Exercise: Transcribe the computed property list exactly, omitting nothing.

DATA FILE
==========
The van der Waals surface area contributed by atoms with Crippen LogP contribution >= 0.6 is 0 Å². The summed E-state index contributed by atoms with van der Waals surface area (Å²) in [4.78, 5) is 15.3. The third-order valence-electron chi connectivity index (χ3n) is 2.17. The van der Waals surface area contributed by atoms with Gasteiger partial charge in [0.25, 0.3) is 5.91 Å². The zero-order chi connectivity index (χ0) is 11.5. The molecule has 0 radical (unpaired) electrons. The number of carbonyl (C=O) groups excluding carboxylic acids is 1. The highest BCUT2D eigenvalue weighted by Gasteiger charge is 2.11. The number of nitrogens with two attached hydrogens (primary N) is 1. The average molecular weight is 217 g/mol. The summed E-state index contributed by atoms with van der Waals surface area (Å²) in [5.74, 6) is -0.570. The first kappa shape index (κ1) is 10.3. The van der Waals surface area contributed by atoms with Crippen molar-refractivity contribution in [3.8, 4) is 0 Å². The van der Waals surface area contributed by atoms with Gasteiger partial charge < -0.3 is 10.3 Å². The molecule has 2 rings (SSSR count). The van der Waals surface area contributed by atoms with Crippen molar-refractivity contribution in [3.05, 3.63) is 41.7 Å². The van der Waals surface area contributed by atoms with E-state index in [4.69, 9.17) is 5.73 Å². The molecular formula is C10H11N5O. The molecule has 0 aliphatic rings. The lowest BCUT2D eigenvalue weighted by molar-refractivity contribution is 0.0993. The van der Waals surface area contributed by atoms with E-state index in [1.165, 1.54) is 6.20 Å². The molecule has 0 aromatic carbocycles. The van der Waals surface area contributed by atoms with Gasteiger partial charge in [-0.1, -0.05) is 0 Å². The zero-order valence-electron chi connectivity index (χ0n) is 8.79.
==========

The van der Waals surface area contributed by atoms with Crippen LogP contribution >= 0.6 is 0 Å². The summed E-state index contributed by atoms with van der Waals surface area (Å²) in [4.78, 5) is 15.3. The third-order valence-electron chi connectivity index (χ3n) is 2.17. The van der Waals surface area contributed by atoms with Gasteiger partial charge in [0.25, 0.3) is 5.91 Å². The zero-order chi connectivity index (χ0) is 11.5. The molecule has 0 radical (unpaired) electrons. The number of carbonyl (C=O) groups excluding carboxylic acids is 1. The highest BCUT2D eigenvalue weighted by Gasteiger charge is 2.11. The number of nitrogens with two attached hydrogens (primary N) is 1. The average molecular weight is 217 g/mol. The summed E-state index contributed by atoms with van der Waals surface area (Å²) in [5.74, 6) is -0.570. The first kappa shape index (κ1) is 10.3. The van der Waals surface area contributed by atoms with Crippen molar-refractivity contribution in [3.8, 4) is 0 Å². The van der Waals surface area contributed by atoms with Gasteiger partial charge < -0.3 is 10.3 Å². The molecule has 2 rings (SSSR count). The van der Waals surface area contributed by atoms with Crippen molar-refractivity contribution in [3.05, 3.63) is 41.7 Å². The van der Waals surface area contributed by atoms with E-state index in [4.69, 9.17) is 5.73 Å². The molecular formula is C10H11N5O. The molecule has 0 aliphatic rings. The lowest BCUT2D eigenvalue weighted by molar-refractivity contribution is 0.0993. The van der Waals surface area contributed by atoms with E-state index in [1.165, 1.54) is 6.20 Å². The molecule has 0 aromatic carbocycles. The van der Waals surface area contributed by atoms with Gasteiger partial charge in [-0.1, -0.05) is 0 Å². The zero-order valence-electron chi connectivity index (χ0n) is 8.79.